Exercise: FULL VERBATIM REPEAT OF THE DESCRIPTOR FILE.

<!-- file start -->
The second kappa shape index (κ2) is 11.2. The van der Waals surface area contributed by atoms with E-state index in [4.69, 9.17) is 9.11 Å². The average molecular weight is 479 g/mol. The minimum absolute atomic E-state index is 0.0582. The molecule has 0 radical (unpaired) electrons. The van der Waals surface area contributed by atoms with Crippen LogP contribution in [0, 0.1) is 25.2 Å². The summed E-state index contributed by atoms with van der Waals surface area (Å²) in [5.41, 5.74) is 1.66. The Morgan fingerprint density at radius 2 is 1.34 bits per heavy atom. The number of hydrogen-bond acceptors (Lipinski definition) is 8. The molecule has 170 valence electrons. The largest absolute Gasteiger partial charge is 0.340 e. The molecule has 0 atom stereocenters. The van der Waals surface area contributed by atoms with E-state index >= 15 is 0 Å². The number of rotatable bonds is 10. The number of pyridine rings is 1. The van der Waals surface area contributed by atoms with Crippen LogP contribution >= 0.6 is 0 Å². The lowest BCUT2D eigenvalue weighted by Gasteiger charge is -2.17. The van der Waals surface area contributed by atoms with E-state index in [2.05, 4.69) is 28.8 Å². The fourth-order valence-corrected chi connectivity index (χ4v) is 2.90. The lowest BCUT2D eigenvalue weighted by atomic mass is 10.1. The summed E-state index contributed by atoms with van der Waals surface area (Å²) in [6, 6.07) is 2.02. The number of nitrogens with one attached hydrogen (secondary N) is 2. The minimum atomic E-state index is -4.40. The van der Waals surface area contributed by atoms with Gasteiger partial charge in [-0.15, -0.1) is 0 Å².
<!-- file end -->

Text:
The second kappa shape index (κ2) is 11.2. The van der Waals surface area contributed by atoms with E-state index in [4.69, 9.17) is 9.11 Å². The average molecular weight is 479 g/mol. The minimum absolute atomic E-state index is 0.0582. The molecule has 0 radical (unpaired) electrons. The van der Waals surface area contributed by atoms with Crippen LogP contribution in [0, 0.1) is 25.2 Å². The summed E-state index contributed by atoms with van der Waals surface area (Å²) in [5.41, 5.74) is 1.66. The Morgan fingerprint density at radius 2 is 1.34 bits per heavy atom. The number of hydrogen-bond acceptors (Lipinski definition) is 8. The molecule has 170 valence electrons. The largest absolute Gasteiger partial charge is 0.340 e. The molecule has 0 atom stereocenters. The van der Waals surface area contributed by atoms with E-state index >= 15 is 0 Å². The number of rotatable bonds is 10. The number of pyridine rings is 1. The van der Waals surface area contributed by atoms with Crippen LogP contribution >= 0.6 is 0 Å². The lowest BCUT2D eigenvalue weighted by Gasteiger charge is -2.17. The van der Waals surface area contributed by atoms with E-state index in [2.05, 4.69) is 28.8 Å². The fourth-order valence-corrected chi connectivity index (χ4v) is 2.90. The lowest BCUT2D eigenvalue weighted by atomic mass is 10.1. The summed E-state index contributed by atoms with van der Waals surface area (Å²) in [6, 6.07) is 2.02. The number of nitrogens with one attached hydrogen (secondary N) is 2. The minimum atomic E-state index is -4.40. The van der Waals surface area contributed by atoms with Gasteiger partial charge in [-0.15, -0.1) is 0 Å².